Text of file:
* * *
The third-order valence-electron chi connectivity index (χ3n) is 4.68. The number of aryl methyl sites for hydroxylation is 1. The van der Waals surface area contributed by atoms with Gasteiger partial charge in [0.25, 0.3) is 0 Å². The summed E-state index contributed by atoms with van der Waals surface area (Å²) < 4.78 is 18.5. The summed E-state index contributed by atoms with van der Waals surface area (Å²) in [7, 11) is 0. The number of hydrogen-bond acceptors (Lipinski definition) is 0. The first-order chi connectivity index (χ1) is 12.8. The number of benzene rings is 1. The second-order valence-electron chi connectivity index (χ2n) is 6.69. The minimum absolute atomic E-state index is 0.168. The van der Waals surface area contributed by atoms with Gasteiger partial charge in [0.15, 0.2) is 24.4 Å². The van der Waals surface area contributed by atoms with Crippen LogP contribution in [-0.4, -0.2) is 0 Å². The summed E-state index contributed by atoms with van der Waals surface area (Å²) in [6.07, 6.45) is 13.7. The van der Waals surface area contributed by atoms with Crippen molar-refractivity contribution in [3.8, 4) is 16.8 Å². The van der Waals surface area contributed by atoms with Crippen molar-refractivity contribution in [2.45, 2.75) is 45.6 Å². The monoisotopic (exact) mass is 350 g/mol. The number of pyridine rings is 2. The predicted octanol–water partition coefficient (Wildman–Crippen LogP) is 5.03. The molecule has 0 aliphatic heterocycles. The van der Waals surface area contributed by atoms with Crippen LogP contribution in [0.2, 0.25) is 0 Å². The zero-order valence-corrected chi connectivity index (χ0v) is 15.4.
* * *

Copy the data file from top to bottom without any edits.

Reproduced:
The third-order valence-electron chi connectivity index (χ3n) is 4.68. The number of aryl methyl sites for hydroxylation is 1. The van der Waals surface area contributed by atoms with Gasteiger partial charge in [0.25, 0.3) is 0 Å². The summed E-state index contributed by atoms with van der Waals surface area (Å²) < 4.78 is 18.5. The summed E-state index contributed by atoms with van der Waals surface area (Å²) in [7, 11) is 0. The number of hydrogen-bond acceptors (Lipinski definition) is 0. The first-order chi connectivity index (χ1) is 12.8. The number of benzene rings is 1. The second-order valence-electron chi connectivity index (χ2n) is 6.69. The minimum absolute atomic E-state index is 0.168. The van der Waals surface area contributed by atoms with Gasteiger partial charge in [0.15, 0.2) is 24.4 Å². The van der Waals surface area contributed by atoms with Crippen LogP contribution in [-0.4, -0.2) is 0 Å². The summed E-state index contributed by atoms with van der Waals surface area (Å²) in [6.07, 6.45) is 13.7. The van der Waals surface area contributed by atoms with Crippen molar-refractivity contribution in [3.8, 4) is 16.8 Å². The van der Waals surface area contributed by atoms with Crippen molar-refractivity contribution in [2.45, 2.75) is 45.6 Å². The monoisotopic (exact) mass is 350 g/mol. The number of pyridine rings is 2. The predicted octanol–water partition coefficient (Wildman–Crippen LogP) is 5.03. The molecule has 0 aliphatic heterocycles. The van der Waals surface area contributed by atoms with Crippen LogP contribution in [0.2, 0.25) is 0 Å². The zero-order valence-corrected chi connectivity index (χ0v) is 15.4.